O Level Computer Studies 7010/01 Study Guide

Page 1

O Level Computer Studies 7010/01 Study Guide

Past Y ear Termi nol ogi es
Terminologies asked in Past Years Cambridge O Levels Papers
S. No. 1. 2. 3. 4. 5. 1. 2. 3. 4. 5. 1. 2. 3. 4. 5. 1. 2. 3. 4. 5. 1. 2. 3. 4. 5. 6. 7. June 2008 Batch processing Interrupt Top-down design Laptop computer Trackerball November 2006 Verification Video-conferencing Handshaking Simulation Batch processing June 2005 Buffer Gateway Validation Polling Data-logging November 2003 Buffer Verification Gigabyte Batch processing File generations June 2002 Multimedia Array De-skilling Expert system Verification November 2007 Byte CD-ROM Interrupt Buffer Virtual reality June 2006 Smart Card Relational database ROM De-skilling Top-down design November 2004 MICR Batch processing Modem Virus Interrupt June 2003 Check sum Relational database Random access mem ory (RAM) Top-down design Alphanumeric characters November 2001 Robot Online processing Buffer Modem Simulation June 2007 Virus Verification Interrupt Simulation Electronic scabbing November 2005 Expert system Electronic scabbing Top-down design Interrupt Buffer June 2004 Byte Compiler Handshaking Technical documentation Simulation November 2002 Data logging Check digit Serial access Assembler Handshaking June 2001 MICR Handshaking Polling Batch processing GUI

Page 2

O Level Computer Studies 7010/01 Study Guide

S. No. 1. 2. 3. 4. 5. 6. 1. 2. 3. 4. 5. 6. 7. 8. 9. 10. 11. 12. 1. 2. 3. 4. 5. 6. 7. 8. 9. 10. 11. 12. 13. 14. 15. 16. 8. 9. 10. 11. 12. 13. 14. 15. 16.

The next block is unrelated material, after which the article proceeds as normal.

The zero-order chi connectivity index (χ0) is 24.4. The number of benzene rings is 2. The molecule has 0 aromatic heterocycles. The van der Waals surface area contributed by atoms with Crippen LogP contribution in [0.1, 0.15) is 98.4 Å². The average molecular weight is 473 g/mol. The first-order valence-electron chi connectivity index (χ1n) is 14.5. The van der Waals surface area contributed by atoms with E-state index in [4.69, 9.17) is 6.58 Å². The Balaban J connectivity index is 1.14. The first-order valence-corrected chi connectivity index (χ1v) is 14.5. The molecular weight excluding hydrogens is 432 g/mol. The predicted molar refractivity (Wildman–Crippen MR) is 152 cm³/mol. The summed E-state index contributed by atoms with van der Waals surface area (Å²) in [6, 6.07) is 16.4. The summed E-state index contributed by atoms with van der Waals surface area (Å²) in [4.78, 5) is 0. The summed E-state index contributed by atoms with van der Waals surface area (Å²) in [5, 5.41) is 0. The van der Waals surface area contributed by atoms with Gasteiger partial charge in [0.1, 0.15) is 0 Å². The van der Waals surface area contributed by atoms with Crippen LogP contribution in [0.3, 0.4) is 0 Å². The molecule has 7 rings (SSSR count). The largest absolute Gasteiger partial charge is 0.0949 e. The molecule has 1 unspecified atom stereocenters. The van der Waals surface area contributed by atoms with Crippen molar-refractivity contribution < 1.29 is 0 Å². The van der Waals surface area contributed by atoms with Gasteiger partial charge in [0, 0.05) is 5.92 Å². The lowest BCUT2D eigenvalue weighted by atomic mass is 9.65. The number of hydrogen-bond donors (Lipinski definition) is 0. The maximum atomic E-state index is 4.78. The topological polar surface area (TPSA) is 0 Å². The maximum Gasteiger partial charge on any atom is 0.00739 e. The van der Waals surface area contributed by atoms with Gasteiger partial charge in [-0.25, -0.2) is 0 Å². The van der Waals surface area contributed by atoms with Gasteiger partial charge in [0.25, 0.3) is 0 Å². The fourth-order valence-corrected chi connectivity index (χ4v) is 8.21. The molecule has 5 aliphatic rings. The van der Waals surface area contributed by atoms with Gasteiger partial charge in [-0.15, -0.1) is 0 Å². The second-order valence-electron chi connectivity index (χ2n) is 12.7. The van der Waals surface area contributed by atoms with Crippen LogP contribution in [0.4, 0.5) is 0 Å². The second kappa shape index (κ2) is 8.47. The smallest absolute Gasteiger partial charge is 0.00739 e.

June 2000 Macro Buffer File generations Polling Systems design Nov 1997 Digital data User documentation OCR Assembler Validation Mailbox Polling

June 1999 RAM Fax Validation User documentation Interrupt Virtual reality June 1997 Kilobyte (KB) String data Batch processing Hand-shaking Multimedia Top-down design

June 1995 Bit ROM Hacking Megabyte Analogue data PIN Key field Bar code File generations Icons Numeric data Control character Multiprogramming Computer -aided design Desktop publishing Electronic mail June 1991 Amendments Insertions Deletions Step-wise refinement Electronic mail Repetition Selection

June 1993 Buffer String Merging Rogue value User documentation

June 1998 Kilobyte (KB) Alphanumeric data Serial Access Hand-shaking Multimedia Simulation June 1996 Virus Data type Buffer Technical documentation Simulation Assembler RAM Modem Bar code Algorithm Process control Interpreter June 1992 Real time processing Buffer Touch-sensitive pad

June 8th 1990 Buffer LAN Sequential file Direct-access file

June 20th 1990 Verification Interpreter assembler

Page 3